For simplicity, the CWRF simulation using the old vegetation data and derived albedo is hereafter referred to as the control run (CTL) while that using the new data and derived albedo is the experimental run (EXP). Two 11-yr (1998–2008) simulations in the CWRF domain (Fig. 1), one for CTL and the other for EXP, are conducted with CWRF version 3.1.1, where the physical configurations are identical to those proposed by Liang et al. (2012c). These include the Goddard Space Flight Center (GSFC) radiation scheme (Chou and Suarez 1999; Chou et al. 2001), CSSP land surface model, the Community Atmosphere Model planetary boundary layer scheme (Holtslag and Boville 1993), Ensemble Cumulus Parameterization modified from G3, GSFC Goddard Cumulus Ensemble microphysics scheme (Tao et al. 2003) and University of Washington (UW) shallow convection scheme (Park and Bretherton 2009). Both simulations are driven by the global Interim European Centre for Medium-Range Weather Forecasting (ECMWF) Re-Analysis (ERA-Interim) data (Dee et al. 2011). The initial year is considered as a spinup, while the simulations from the last 10 years (1999–2008) are used in the evaluation below.

3. Results and discussion

a. New land-cover category data

Figures 1a and 1b compare the old and new USGS-based dominant LCC geographic distributions over the North American domain, given a 30-km grid spacing. A comparison of the two maps shows that the new LCC derived from the latest MODIS land-cover product considerably alters dominant vegetation covers over several regions, including the west coast of Mexico (from a mixture of deciduous broadleaf, evergreen needleleaf, and mixed forests to shrubland), the northern Rocky Mountains (mainly from shrubland to grassland), the eastern Dakotas and western Minnesota (from cropland/grassland mosaic to dryland cropland and pasture), eastern Canada (from mixed forest to evergreen needleleaf forest), the U.S. Southeast (from evergreen needleleaf forest to mixed forest), and southeastern Texas (from cropland/grassland mosaic to grassland). In the new LCC map, the dryland cropland type covers much of the U.S. Midwest and eastern Plains and extends into south central Canada, while the shrubland and grassland types prevail over the western Plains and mountainous regions of the western United States and Mexico. The majority forest type in the southeast United States (including the Gulf Coast states) and eastern Canada is altered to mixed forest and evergreen needleleaf forest, respectively.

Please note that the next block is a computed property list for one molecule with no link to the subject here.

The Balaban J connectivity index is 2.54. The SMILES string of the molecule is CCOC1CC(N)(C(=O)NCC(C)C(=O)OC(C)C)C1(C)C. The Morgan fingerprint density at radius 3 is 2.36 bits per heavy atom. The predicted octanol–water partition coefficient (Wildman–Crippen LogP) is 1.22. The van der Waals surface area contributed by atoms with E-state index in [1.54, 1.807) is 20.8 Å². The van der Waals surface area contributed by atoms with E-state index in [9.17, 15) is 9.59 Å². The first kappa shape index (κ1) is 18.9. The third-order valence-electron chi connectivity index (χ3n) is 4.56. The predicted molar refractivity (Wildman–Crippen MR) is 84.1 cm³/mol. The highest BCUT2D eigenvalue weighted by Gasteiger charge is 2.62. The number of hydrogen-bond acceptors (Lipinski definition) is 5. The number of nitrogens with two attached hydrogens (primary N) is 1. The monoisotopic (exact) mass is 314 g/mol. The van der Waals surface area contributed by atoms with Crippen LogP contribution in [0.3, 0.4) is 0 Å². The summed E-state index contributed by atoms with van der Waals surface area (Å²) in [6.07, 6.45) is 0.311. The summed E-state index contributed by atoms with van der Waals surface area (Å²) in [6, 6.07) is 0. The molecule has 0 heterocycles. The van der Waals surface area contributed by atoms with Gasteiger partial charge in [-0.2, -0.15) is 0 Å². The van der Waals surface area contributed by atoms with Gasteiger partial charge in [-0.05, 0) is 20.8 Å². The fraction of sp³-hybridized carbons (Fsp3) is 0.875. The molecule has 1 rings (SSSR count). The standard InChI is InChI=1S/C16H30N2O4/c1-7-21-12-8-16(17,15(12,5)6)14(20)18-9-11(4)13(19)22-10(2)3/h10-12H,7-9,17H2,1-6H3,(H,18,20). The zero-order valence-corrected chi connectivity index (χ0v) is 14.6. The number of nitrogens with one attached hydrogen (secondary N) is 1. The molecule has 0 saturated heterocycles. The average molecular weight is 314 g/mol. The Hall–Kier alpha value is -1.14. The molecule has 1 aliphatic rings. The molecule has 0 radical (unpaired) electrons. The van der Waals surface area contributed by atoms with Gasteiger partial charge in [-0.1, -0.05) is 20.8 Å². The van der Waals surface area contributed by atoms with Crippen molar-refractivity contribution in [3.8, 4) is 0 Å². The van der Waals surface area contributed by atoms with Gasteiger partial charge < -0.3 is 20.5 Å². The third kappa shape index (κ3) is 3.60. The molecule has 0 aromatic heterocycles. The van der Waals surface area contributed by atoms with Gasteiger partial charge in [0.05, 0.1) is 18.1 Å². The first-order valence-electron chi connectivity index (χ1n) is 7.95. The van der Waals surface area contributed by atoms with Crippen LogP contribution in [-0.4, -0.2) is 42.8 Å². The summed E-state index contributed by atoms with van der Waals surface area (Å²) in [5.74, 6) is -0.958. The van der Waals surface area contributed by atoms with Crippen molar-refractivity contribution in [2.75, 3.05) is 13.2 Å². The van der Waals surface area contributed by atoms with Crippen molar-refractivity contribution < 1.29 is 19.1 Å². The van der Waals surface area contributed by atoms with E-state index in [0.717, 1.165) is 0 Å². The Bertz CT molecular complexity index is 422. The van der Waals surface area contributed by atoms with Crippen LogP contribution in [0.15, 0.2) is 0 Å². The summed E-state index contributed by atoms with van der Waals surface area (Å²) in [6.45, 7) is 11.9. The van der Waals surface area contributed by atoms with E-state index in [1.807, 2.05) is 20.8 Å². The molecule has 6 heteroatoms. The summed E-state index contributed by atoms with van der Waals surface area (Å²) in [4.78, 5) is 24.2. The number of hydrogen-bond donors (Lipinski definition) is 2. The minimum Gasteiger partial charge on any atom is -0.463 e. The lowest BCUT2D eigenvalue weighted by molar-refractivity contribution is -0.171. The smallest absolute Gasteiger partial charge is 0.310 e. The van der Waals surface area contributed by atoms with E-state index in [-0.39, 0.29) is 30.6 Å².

Overall, western Mexico is the only region where the conversion is from tree to herbaceous types (from deciduous broadleaf, evergreen needleleaf, and mixed forests to shrubland). The MODIS IGBP LCC map reveals that woody savanna and open shrubland are the two major types in this region. When they are remapped onto the USGS LCC classification using the above remapping method, they are mostly reclassified as shrubland. Because of the distinct biophysical and biochemical characteristic differences between trees and shrubland, the climate in this region is expected to be substantially altered. We will discuss the effect of this LCC change on precipitation in section 3d.

Table 1 summarizes the total percentage coverage of each land-cover category across all grids in the domain for both the old and new LCC. The grassland type in the new LCC has the largest increase (4%) in coverage when compared with the old LCC. In addition, the new LCC increases the coverage of urban and built-up areas, irrigated and dryland cropland and pasture, shrubland, mixed shrubland/grassland, savanna, evergreen broadleaf forest, and barren or sparsely vegetated types. Conversely, coverage decreases substantially in the new LCC for the cropland/grassland mosaic and mixed forest types (−2.5% and −2%, respectively) with smaller decreases for water bodies, cropland/woodland mosaic, deciduous broadleaf forest, evergreen needleleaf forest, and wooded wetland. After tabulating differences across all categories, total forest coverage in the new LCC decreases by 3.73% while total cropland (including dryland and irrigated cropland) and other herbaceous coverage increases by 1.24% and 2.44%, respectively.